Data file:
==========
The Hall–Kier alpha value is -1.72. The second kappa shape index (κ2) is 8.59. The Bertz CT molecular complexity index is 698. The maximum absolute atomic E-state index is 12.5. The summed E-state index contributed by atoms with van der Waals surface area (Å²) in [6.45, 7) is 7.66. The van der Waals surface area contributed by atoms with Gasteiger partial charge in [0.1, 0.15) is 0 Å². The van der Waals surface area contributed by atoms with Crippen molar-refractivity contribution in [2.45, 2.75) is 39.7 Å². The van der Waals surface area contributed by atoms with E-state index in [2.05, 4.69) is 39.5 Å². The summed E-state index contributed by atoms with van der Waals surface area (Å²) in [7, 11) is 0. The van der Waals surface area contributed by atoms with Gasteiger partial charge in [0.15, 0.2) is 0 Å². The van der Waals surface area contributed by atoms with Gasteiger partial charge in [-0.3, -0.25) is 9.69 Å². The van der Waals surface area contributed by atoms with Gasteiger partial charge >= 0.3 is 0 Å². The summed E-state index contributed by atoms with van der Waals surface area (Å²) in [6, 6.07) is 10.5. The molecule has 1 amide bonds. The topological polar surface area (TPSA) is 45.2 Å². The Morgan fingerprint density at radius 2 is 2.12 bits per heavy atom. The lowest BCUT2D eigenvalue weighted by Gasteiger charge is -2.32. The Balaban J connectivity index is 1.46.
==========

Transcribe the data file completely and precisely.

The Hall–Kier alpha value is -1.72. The second kappa shape index (κ2) is 8.59. The Bertz CT molecular complexity index is 698. The maximum absolute atomic E-state index is 12.5. The summed E-state index contributed by atoms with van der Waals surface area (Å²) in [6.45, 7) is 7.66. The van der Waals surface area contributed by atoms with Gasteiger partial charge in [0.1, 0.15) is 0 Å². The van der Waals surface area contributed by atoms with Crippen molar-refractivity contribution in [2.45, 2.75) is 39.7 Å². The van der Waals surface area contributed by atoms with E-state index in [2.05, 4.69) is 39.5 Å². The summed E-state index contributed by atoms with van der Waals surface area (Å²) in [7, 11) is 0. The van der Waals surface area contributed by atoms with Gasteiger partial charge in [0.15, 0.2) is 0 Å². The van der Waals surface area contributed by atoms with Gasteiger partial charge in [-0.3, -0.25) is 9.69 Å². The van der Waals surface area contributed by atoms with Gasteiger partial charge >= 0.3 is 0 Å². The summed E-state index contributed by atoms with van der Waals surface area (Å²) in [6, 6.07) is 10.5. The molecule has 1 amide bonds. The topological polar surface area (TPSA) is 45.2 Å². The Morgan fingerprint density at radius 2 is 2.12 bits per heavy atom. The lowest BCUT2D eigenvalue weighted by Gasteiger charge is -2.32. The Balaban J connectivity index is 1.46.